Plasma exchange is the treatment of choice in patients with myasthenic crisis. Myasthenia gravis is an autoimmune disorder that results from antibody-mediated attacks on the postsynaptic neuromuscular junction. This process may impair neuromuscular transmission by functional blockade of the acetylcholine receptor, by accelerating the degradation of acetylcholine receptors, and by causing damage to the postsynaptic membrane of the neuromuscular junction. Plasma exchange presumably removes these circulating antibodies.
Prednisone is an effective therapy in the treatment of patients with myasthenia gravis. However, it is not appropriate as the initial, sole therapy in patients in the midst of a myasthenic crisis. A worsening of muscular weakness is seen in some patients within the first 3 weeks of the initiation of this medication. Even if this complication does not occur, the beneficial effects from prednisone typically do not occur for 3 to 4 weeks after drug initiation. In a patient with myasthenic crisis, prednisone is often initiated after the patient has been stabilized and is improving with plasma exchange. Used in this fashion, prednisone should reach maximum efficacy by the time the beneficial effects of plasma exchange have waned (6-8 weeks).
Pyridostigmine is an inhibitor of aceylcholinesterase, which increases the amount of acetylcholine in the neuromuscular junction. This medication can be given orally or intravenously and may offer symptomatic benefit in patients with myasthenia gravis. Patients with mild symptoms due to myasthenia gravis can occasionally be treated with pyridostigmine alone. Although this medication may be of some benefit in patients with myasthenic crisis and should be considered, definitive immune-modulating therapy is indicated as the most appropriate treatment.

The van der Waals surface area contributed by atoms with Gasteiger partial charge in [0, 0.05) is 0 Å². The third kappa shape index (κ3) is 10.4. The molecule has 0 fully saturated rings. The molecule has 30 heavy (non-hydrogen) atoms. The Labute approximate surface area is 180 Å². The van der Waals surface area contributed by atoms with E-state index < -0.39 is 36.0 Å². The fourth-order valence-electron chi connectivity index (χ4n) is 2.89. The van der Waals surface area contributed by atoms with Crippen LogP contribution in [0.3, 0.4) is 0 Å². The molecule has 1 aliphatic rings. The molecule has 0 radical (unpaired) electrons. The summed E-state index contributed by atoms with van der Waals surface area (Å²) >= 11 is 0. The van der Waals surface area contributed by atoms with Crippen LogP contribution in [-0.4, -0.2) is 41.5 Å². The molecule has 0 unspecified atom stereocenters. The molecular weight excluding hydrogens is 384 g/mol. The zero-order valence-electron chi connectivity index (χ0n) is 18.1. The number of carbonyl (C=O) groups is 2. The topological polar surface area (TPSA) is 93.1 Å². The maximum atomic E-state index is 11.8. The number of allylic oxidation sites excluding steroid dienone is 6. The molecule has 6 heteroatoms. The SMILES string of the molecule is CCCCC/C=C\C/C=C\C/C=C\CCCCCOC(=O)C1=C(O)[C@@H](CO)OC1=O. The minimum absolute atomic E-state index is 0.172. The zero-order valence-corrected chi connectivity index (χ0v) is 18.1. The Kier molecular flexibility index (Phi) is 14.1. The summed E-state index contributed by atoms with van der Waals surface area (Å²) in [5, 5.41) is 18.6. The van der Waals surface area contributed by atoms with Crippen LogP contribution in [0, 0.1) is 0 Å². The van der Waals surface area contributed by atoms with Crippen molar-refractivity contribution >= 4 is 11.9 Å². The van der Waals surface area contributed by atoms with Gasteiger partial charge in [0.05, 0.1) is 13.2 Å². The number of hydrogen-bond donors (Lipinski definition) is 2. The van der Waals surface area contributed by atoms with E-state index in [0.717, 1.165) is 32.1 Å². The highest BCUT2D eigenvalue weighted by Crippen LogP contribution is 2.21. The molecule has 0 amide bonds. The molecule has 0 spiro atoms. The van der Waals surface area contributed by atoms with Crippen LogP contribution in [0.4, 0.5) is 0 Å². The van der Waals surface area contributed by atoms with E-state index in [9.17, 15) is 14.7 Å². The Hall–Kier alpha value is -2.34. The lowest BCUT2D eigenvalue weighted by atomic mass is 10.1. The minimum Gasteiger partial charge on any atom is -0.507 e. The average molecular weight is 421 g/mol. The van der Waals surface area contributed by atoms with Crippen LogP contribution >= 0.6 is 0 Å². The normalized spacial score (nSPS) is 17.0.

Ciprofloxacin and other fluoroquinolone medications are contraindicated in patients with myasthenia gravis; the ciprofloxacin the patient received 3 weeks ago to treat a urinary tract infection may have precipitated her current myasthenic crisis. Other medications that should be avoided in patients with myasthenia gravis include lithium, aminoglycosides, magnesium, and macrolide antibiotics.
Dissection of the cervical arteries, although an infrequent occurrence, is a leading cause of stroke in young and otherwise healthy persons.
The most likely clinical diagnosis to explain this patient's focal neurologic symptoms is a left internal carotid artery dissection with resultant transient ischemic attacks (TIAs). Carotid dissection characteristically develops after head or neck trauma but may occur spontaneously. Manifestations of this condition include ipsilateral throbbing neck, head, or orbital pain with possible Horner syndrome. The pain from carotid dissection may occur suddenly or develop gradually. Such a dissection can cause a TIA or ischemic stroke by one of two mechanisms: either the mural hematoma expands to the point of occluding the lumen, or a thrombus forms and embolizes to cause distal arterial branch occlusion. Dissection of the cervical arteries, although an infrequent occurrence, is a leading cause of stroke in young and otherwise healthy persons. Magnetic resonance angiography of the carotid arteries and carotid duplex ultrasonography are indicated in the clinical evaluation of possible carotid dissection.